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Gospel Jazz: The Intersection of Jazz and Gospel Music with Saxophonist Harold Rayford & the Rick Flowers Ensemble with Special Guest Trumpeter Corey Wilkes
June 3 @ 6:00 pm
Jazz and blues are recognized as “the” American indigenous art forms. African-American gospel music, music inspired by God, is the birthplace of jazz and blues. This program will consider the role of jazz as worship music (as in “Christ the Conquistador” and John Coltrane’s A Love Supreme), investigate the inclusion of jazz voicings in the newer gospel styles as well as improvisational performances of popular gospel songs, and also the role of the church as an incubator of jazz artists. Having been nominated three times for the Dove Award and once for the Stellar Award, there is no doubt that gospel jazz sax player Harold Rayford, and friends (including Rick Flowers on drums), will raise the roof in this highly anticipated two-set performance. Free.
Harold Rayford is a gifted, nationally acclaimed saxophonist who plays boldly for God and encourages souls in the process. This three-time Stellar Award and one-time Dove Award nominated musician is a songwriter, married father of two, and pastor of The Faith Place Church in the Madison, Wisconsin, area.
As a child, God, church and gospel reigned supreme in the Rayford household, laying the foundation for young Harold’s gospel jazz career and ministry. He recalls, “Growing up I listened to gospel but I didn’t develop an appreciation of jazz music until I was in high school. I also listened to a variety of artists, including Earth, Wind and Fire, Parliament, the Bar-Kays, Cameo, Aretha Franklin, James Cleveland and different gospel artists of that day. Andraé Crouch was a huge gospel influence on me! Once I got to high school I listened to jazz artists such as Charlie Parker, Cannonball Adderley, John Coltrane and Grover Washington Jr. This was before the days of smooth jazz.”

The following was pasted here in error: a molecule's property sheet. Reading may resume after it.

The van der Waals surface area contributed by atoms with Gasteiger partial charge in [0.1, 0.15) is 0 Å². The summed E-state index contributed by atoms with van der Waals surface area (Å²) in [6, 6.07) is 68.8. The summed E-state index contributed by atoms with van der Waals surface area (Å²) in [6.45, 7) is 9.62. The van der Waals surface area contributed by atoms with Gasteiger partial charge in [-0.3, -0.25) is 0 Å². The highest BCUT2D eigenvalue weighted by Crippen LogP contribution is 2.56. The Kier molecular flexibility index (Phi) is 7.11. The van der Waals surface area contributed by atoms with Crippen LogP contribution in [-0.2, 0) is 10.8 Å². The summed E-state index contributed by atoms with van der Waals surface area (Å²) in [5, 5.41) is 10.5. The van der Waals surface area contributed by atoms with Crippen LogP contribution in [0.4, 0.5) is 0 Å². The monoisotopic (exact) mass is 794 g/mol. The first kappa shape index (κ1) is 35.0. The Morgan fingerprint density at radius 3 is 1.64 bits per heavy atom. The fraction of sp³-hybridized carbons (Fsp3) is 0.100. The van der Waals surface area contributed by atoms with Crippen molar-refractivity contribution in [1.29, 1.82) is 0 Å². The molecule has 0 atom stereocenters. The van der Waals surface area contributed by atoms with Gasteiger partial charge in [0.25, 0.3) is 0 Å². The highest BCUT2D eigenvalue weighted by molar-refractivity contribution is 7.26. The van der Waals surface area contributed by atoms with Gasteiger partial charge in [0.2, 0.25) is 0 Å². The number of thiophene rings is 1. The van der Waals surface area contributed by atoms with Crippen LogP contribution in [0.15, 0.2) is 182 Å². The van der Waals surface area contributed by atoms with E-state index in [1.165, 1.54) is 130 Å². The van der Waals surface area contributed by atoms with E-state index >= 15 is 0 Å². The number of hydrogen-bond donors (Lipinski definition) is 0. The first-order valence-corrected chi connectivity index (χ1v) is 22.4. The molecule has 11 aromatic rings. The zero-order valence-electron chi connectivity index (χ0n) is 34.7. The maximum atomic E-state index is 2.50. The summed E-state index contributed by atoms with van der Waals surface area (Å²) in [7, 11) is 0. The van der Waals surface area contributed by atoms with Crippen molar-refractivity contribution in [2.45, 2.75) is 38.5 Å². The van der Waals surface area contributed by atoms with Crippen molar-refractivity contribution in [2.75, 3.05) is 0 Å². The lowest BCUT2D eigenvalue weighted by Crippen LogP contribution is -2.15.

While some instrumentalists in gospel would rather lay claim to being an inspiring jazz or smooth jazz artist, as opposed to a gospel jazz artist, in order to be more mainstream, Rayford proudly proclaims his allegiance to his beloved genre. “I view my playing as a service to God. It is a privilege and something that I owe to him. So my music has more of a gospel flavor than a jazz flavor.”
In 2007 Rayford took a leap of faith, moving from associate pastor in Fort Worth to pastor of The Faith Place Church. He also still ministers with his saxophone constantly. Harold Rayford puts his heart, soul and over 40 years of music ministry into every song he plays. He often says, “I really hope this music ministers to the hearts, minds and souls of everyone who listens to it. And I pray that it becomes a conduit or mood-setter. So that whenever anyone needs to hear from God they can put in one of my eight CDs and go to that private place…that secret place and commune with God.”